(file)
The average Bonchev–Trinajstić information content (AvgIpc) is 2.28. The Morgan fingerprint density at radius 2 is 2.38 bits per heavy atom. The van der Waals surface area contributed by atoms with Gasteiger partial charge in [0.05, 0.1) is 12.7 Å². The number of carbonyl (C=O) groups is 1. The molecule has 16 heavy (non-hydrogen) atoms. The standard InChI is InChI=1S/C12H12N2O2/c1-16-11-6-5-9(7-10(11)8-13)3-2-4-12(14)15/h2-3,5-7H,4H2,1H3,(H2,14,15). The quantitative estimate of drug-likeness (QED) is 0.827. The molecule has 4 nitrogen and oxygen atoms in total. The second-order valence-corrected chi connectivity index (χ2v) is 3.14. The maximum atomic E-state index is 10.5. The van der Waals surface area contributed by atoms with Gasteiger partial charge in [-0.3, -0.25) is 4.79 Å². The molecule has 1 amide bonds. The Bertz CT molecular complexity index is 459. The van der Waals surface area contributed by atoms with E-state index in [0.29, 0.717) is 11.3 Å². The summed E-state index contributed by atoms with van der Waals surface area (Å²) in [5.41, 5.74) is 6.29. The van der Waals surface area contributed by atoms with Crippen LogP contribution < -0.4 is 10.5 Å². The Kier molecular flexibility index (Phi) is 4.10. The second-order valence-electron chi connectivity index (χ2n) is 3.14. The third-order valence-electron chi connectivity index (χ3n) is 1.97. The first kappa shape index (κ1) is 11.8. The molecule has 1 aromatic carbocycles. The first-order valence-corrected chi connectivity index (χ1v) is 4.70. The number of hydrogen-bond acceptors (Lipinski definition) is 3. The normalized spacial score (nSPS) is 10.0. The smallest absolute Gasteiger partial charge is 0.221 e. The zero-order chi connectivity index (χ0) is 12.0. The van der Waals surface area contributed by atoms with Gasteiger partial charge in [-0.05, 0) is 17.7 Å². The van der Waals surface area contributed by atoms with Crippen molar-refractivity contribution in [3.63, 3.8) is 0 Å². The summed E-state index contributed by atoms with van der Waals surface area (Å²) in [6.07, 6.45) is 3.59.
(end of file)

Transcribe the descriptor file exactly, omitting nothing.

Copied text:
The average Bonchev–Trinajstić information content (AvgIpc) is 2.28. The Morgan fingerprint density at radius 2 is 2.38 bits per heavy atom. The van der Waals surface area contributed by atoms with Gasteiger partial charge in [0.05, 0.1) is 12.7 Å². The number of carbonyl (C=O) groups is 1. The molecule has 16 heavy (non-hydrogen) atoms. The standard InChI is InChI=1S/C12H12N2O2/c1-16-11-6-5-9(7-10(11)8-13)3-2-4-12(14)15/h2-3,5-7H,4H2,1H3,(H2,14,15). The quantitative estimate of drug-likeness (QED) is 0.827. The molecule has 4 nitrogen and oxygen atoms in total. The second-order valence-corrected chi connectivity index (χ2v) is 3.14. The maximum atomic E-state index is 10.5. The van der Waals surface area contributed by atoms with Gasteiger partial charge in [-0.3, -0.25) is 4.79 Å². The molecule has 1 amide bonds. The Bertz CT molecular complexity index is 459. The van der Waals surface area contributed by atoms with E-state index in [0.29, 0.717) is 11.3 Å². The summed E-state index contributed by atoms with van der Waals surface area (Å²) in [5.41, 5.74) is 6.29. The van der Waals surface area contributed by atoms with Crippen LogP contribution < -0.4 is 10.5 Å². The Kier molecular flexibility index (Phi) is 4.10. The second-order valence-electron chi connectivity index (χ2n) is 3.14. The third-order valence-electron chi connectivity index (χ3n) is 1.97. The first kappa shape index (κ1) is 11.8. The molecule has 1 aromatic carbocycles. The first-order valence-corrected chi connectivity index (χ1v) is 4.70. The number of hydrogen-bond acceptors (Lipinski definition) is 3. The normalized spacial score (nSPS) is 10.0. The smallest absolute Gasteiger partial charge is 0.221 e. The zero-order chi connectivity index (χ0) is 12.0. The van der Waals surface area contributed by atoms with Gasteiger partial charge in [-0.05, 0) is 17.7 Å². The van der Waals surface area contributed by atoms with Crippen molar-refractivity contribution in [3.63, 3.8) is 0 Å². The summed E-state index contributed by atoms with van der Waals surface area (Å²) in [6.07, 6.45) is 3.59.